Nickie Lee was not the last non-Jamaican artist to fall under the influence of Prince Buster. Alex Hughes, a white reggae fan and sometime nightclub bouncer from Kent, England, built a singing career in the early 70s, inspired by Buster’s dirty ditty ‘Big Five’, which sold thousands of copies in the UK without so much as a second of airplay. Renaming himself Judge Dread after another Prince Buster tune, Hughes’ ‘Big Six’, ‘Big Seven’, etc, hit the UK charts thanks to word-of-mouth promotion and the occasional spin at youth clubs while the local vicar was out of earshot. The comic-book character Judge Dredd was, in turn, named after Hughes’ alter-ego; yes, reggae music influenced the vengeful cop of Mega-City One.
Buster’s lewder moods also rattled like a ghost in some of the music of Ian Dury, through songs such as ‘You’re More Than Fair’ and ‘Billericay Dickie’. In turn, Dury’s shambolic London style exercised considerable sway over Madness, who emerged in 1979 from the post-punk 2Tone movement, which placed Jamaica’s 60s rude boy culture in a new British context. Lest we forget, Madness’ debut single was ‘The Prince’, a tribute to Buster, and they were named after a song he released in 1964. You’ll find echoes of Buster elsewhere in 2Tone; even The Specials’ 1981 anthem for decline, ‘Ghost Town’, borrows riffs Buster had deployed on his little-heard 1967 single ‘Seven Wonders Of The World’.
Ian Dury was not alone as a white man playing a bit of reggae in a pub rock band in mid-70s London; you’d find the likes of Lee Kosmin Band and Brinsley Schwarz knocking out a one-drop or two, while GT Moore And The Reggae Guitars went the whole hog. But though pub-rock was a back-to-the-roots music, some more illustrious British bands of the era were also reggae-aware. Led Zeppelin were famously partial to a spot of the skanks, and their 1973 LP, Houses Of The Holy, included the punning ‛D’yer Mak’er’, a reggae tune that irritated some of their fans who wanted to hear the group rock.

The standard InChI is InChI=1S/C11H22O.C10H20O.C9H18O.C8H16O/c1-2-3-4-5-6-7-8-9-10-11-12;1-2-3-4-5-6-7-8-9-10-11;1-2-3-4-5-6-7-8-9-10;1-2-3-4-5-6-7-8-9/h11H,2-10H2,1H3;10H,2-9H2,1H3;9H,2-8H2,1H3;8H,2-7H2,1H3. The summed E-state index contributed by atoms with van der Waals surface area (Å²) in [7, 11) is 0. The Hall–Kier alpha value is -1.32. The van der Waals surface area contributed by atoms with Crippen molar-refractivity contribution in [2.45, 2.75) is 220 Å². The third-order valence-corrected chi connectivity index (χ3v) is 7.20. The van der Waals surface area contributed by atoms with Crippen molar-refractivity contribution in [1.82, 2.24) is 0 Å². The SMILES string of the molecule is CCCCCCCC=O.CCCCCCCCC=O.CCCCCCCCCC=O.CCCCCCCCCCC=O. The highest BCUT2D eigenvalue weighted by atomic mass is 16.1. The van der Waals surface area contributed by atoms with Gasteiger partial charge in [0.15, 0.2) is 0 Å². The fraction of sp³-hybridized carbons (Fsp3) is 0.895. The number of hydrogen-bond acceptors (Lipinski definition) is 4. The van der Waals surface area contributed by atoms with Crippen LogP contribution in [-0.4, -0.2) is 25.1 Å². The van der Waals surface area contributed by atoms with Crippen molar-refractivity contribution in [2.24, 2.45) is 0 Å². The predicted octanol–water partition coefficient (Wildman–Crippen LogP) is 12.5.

Eric Clapton relaunched his career with a hit version of Bob Marley’s ‘I Shot The Sheriff’, which helped the reggae icon’s rise to recognition and critical acclaim. The Rolling Stones also enjoyed Jamaican grooves, recognising a rootsy parallel with the blues that had originally inspired the band. They decamped to Dynamic Sound Studio, in Kingston, Jamaica, to record the Goats Head Soup album, and in 1976 they covered Eric Donaldson’s classic ‘Cherry Oh Baby’ on Black And Blue. They’ve often returned to the genre, individually and collectively. Mick Jagger sang on Peter Tosh’s version of The Temptations ‘Don’t Look Back’, having signed him to the group’s Rolling Stones Records.
A few rungs down the star status ladder of British 70s rock, some prog acts also took a fancy to Jamaican groove. East Of Eden, an eclectic and truly progressive Bristol band contracted to Decca’s underground imprint Deram, covered Soul Brothers’ mid-60s ska instrumentals ‘Confucius’ and ‘Marcus Junior’ on their fine 1970 album Snafu. A prog band playing ska songs? It made sense in a way: the group credited with starting rock’s quest for musical progression, The Beatles, gave us ‘Oh-Bla-Di, Oh-Bla-Da’ in 1968. It wasn’t exactly rootsy, but it has roots in reggae music: in terms of musical style, ‘Oh-Bla-Di, Oh-Bla-Da’ was similar to ‘Yesterday Man’, the 1965 ska-styled solo hit by Chris Andrews, the musical brains behind Sandie Shaw’s career.